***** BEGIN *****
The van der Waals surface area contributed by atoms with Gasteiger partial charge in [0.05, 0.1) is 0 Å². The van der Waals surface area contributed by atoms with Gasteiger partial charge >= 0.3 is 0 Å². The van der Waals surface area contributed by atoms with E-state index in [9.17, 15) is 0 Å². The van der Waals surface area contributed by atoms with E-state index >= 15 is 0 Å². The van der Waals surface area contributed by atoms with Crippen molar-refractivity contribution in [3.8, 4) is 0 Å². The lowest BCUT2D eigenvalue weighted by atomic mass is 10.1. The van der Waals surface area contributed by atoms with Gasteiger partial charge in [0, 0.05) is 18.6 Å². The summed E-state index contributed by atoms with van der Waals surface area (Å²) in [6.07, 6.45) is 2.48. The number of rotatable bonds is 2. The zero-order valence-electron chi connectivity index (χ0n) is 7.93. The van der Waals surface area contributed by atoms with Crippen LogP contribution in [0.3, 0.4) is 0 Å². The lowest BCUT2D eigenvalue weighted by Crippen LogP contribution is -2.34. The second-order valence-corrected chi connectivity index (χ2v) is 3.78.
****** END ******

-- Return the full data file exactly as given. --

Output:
The van der Waals surface area contributed by atoms with Gasteiger partial charge in [0.05, 0.1) is 0 Å². The van der Waals surface area contributed by atoms with Gasteiger partial charge >= 0.3 is 0 Å². The van der Waals surface area contributed by atoms with E-state index in [9.17, 15) is 0 Å². The van der Waals surface area contributed by atoms with E-state index >= 15 is 0 Å². The van der Waals surface area contributed by atoms with Crippen molar-refractivity contribution in [3.8, 4) is 0 Å². The lowest BCUT2D eigenvalue weighted by atomic mass is 10.1. The van der Waals surface area contributed by atoms with Gasteiger partial charge in [0, 0.05) is 18.6 Å². The summed E-state index contributed by atoms with van der Waals surface area (Å²) in [6.07, 6.45) is 2.48. The number of rotatable bonds is 2. The zero-order valence-electron chi connectivity index (χ0n) is 7.93. The van der Waals surface area contributed by atoms with Crippen LogP contribution in [0.3, 0.4) is 0 Å². The lowest BCUT2D eigenvalue weighted by Crippen LogP contribution is -2.34. The second-order valence-corrected chi connectivity index (χ2v) is 3.78.